A Supreme Court bench on Thursday stopped the Delhi High Court from going ahead with a suo moto case the latter had taken up to consider including the legal fraternity in the priority list for COVID-19 vaccination. The bench that was headed by Chief Justice of India Sharad Arvind Bobde, in response to the petitions filed by vaccine manufacturers Bharat Biotech and Serum Institue of India (SII) seeking to transfer the case in the Delhi High Court to the apex court, issued notice on the same.
The bench that also comprised Justices AS Bopanna and V Ramasubramanian went on to observe, "Since the issue pending before this court is the same as the one pending before the Delhi High Court, and in any case, related, we are of the view that suo moto writ petition pending before the Delhi High Court be transferred to this court"
"The High Court shall not proceed in the matter meanwhile," the bench ordered.
The vaccine manufacturing companies had approached the apex court against the Delhi High Court's order to take a suo moto case to examine if judges, advocates and court staff can be regarded as frontline warriors for the vaccination priority, and for that, the High Court had sought affidavits from SII and Bharat Biotech on their capacities and had asked the Centre for an explanation on the rationale behind the vaccination criteria.
During the proceedings, the bench outlined that the expert group constituted by the Centre to deal with vaccinations should consider the concerns of the lawyers, as they come into contact with people every day to earn their bread and butter. The Solicitor General, Tushar Mehta, taking cognizance of the concerns, assured the bench that it would place the opinion in front of the committee on behalf of the legal fraternity.
On the suo moto order passed by the Delhi High Court to disclose the manufacturing capacity of the companies, Senior Advocate Mukul Rohatgi, appearing for Bharath Biotech, took exception and said, "We don't want to disclose our capacity."
Senior Advocate Harish Salve who was appearing for SII, questioning the intrusion of the court in the Government criteria, asserted, "For the court to say that it will decide if lawyers are frontline workers, is embarrassing, with due respect."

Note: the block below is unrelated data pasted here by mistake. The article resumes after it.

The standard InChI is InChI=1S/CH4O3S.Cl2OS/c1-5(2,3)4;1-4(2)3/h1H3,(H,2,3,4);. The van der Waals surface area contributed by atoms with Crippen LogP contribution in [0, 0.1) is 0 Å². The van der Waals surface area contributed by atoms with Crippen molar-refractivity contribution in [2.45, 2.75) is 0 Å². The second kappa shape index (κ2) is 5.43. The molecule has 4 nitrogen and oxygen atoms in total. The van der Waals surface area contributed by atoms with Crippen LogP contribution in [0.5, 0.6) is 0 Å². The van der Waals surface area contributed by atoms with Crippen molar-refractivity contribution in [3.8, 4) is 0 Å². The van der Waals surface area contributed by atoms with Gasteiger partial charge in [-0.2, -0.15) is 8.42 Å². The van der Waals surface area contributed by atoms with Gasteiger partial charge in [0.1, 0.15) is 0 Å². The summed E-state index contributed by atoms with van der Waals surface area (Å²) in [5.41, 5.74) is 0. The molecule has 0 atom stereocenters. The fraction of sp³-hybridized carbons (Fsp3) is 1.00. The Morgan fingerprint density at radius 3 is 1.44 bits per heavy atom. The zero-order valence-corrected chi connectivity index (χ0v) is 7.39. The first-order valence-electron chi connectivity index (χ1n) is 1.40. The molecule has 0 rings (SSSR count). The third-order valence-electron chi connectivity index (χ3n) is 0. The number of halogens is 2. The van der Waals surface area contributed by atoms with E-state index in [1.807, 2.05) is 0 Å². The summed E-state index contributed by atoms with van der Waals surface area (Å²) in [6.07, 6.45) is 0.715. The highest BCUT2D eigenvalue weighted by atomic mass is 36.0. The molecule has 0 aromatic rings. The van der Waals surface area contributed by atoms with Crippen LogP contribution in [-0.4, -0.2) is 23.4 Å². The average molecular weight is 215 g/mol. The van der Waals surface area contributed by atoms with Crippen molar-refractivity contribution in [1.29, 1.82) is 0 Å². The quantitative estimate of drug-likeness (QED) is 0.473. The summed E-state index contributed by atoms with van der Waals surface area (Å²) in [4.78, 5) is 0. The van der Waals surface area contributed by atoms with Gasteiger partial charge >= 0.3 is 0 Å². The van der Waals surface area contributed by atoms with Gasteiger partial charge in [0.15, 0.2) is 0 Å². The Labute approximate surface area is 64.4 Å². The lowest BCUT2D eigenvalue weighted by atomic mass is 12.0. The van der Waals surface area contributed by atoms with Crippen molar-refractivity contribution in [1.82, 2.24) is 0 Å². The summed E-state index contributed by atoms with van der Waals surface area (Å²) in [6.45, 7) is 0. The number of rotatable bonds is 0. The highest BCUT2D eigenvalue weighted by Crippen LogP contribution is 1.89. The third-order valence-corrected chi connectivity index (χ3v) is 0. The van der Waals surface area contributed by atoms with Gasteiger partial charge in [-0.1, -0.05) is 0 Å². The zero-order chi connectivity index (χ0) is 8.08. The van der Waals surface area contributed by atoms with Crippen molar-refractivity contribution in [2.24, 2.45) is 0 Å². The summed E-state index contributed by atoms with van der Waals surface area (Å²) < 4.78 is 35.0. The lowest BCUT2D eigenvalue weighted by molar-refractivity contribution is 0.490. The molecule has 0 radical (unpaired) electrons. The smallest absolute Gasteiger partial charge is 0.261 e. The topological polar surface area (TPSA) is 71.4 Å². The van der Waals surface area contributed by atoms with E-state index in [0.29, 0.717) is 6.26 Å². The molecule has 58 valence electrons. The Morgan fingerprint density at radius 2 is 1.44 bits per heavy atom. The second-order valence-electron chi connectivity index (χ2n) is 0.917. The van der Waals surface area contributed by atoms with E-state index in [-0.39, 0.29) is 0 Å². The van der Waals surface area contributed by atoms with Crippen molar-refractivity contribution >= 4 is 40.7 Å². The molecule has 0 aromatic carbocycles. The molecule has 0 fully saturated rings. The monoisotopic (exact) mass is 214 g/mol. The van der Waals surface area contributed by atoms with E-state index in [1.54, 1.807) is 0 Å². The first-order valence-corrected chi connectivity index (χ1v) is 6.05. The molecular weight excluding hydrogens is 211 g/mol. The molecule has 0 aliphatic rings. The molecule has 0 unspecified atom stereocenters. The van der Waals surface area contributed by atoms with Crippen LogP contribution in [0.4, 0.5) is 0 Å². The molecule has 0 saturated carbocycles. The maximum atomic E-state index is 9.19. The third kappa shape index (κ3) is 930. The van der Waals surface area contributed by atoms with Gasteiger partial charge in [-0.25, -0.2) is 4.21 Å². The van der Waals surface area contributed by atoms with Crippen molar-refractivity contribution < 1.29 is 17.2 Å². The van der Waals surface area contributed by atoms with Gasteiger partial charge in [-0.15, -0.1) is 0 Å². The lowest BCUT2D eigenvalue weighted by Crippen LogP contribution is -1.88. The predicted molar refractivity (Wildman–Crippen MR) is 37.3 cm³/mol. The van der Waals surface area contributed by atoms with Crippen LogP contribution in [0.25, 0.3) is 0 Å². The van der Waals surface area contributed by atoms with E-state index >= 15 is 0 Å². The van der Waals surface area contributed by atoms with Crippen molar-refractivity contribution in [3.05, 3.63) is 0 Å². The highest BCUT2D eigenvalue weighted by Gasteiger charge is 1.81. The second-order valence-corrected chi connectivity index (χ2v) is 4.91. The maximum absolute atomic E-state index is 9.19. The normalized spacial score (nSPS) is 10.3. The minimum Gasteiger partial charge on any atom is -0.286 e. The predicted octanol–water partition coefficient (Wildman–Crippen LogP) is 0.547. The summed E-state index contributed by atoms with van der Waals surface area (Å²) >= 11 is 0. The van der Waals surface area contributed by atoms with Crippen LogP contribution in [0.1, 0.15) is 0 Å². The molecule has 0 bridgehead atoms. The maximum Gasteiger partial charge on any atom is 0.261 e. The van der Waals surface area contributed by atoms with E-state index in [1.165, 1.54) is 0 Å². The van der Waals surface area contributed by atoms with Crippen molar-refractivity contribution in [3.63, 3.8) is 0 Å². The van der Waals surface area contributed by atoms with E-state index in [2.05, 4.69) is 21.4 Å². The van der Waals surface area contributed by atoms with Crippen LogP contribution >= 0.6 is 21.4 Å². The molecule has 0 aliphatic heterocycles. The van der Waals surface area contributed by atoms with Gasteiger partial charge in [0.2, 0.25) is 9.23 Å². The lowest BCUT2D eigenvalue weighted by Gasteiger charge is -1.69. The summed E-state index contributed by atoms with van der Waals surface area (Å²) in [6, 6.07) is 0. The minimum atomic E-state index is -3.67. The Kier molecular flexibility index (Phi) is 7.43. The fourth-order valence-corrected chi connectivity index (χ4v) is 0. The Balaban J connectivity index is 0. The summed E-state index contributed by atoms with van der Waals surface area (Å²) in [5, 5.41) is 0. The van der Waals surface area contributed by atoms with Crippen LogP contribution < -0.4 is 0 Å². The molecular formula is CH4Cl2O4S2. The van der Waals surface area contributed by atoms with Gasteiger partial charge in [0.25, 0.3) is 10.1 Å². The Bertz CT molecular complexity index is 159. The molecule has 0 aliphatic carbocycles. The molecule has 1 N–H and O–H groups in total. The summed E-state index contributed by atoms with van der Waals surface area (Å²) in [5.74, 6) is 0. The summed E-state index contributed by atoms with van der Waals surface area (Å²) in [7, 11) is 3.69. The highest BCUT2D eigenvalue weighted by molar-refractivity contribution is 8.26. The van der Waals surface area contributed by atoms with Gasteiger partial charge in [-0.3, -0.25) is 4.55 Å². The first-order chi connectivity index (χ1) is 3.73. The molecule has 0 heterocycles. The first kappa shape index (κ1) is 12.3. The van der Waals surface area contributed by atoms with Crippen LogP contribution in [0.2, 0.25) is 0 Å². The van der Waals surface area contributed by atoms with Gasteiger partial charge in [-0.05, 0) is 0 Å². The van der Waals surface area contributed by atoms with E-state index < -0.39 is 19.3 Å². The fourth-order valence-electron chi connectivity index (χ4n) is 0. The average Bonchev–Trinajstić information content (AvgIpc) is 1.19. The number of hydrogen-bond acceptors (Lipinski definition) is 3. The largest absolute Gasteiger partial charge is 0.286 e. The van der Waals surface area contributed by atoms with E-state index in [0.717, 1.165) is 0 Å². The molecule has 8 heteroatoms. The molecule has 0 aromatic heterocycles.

Solicitor General Tushar Mehta then outlined that the Centre was supporting the companies' plea to withdraw the petitions to the Supreme Court. "This is an all India issue, and cannot be decided at a state level," he argued.
Further elaborating on the topic, he said that the vaccination criteria have been formulated by the expert committee, keeping in mind the global standards. As per global norms, priority is given to health workers, then to frontline workers such as police, municipal workers and then to persons above 60 years, and persons in the age bracket of 45-60 with co-morbidities.
"It will be difficult to consider competing claims raised by different professional groups seeking vaccination priority," the Solicitor General added.
Elaborating on his point, he said, "How do I distinguish between a 35-year old colleague of mine and a 35-year old vegetable vendor who is doing business in a market with equal bustle and hustle? There are several such professions, how do we distinguish?"
He also outlined that bank workers & journalists can also come up with similar demands, on which the CJI replied, "We do not think a journalist has to come into contact with people while the Advocates find it very difficult not to meet people."
After a brief exchange, the SG agreed to place the representations concerning the legal fraternity before the expert committee, which will take a decision in three days, he said.
It is pertinent to mention here that last week a Bombay High Court bench headed by Chief Justice Dipankar Dutta had taken a contrasting approach to a similar plea and asked why should the legal fraternity be considered as frontline workers.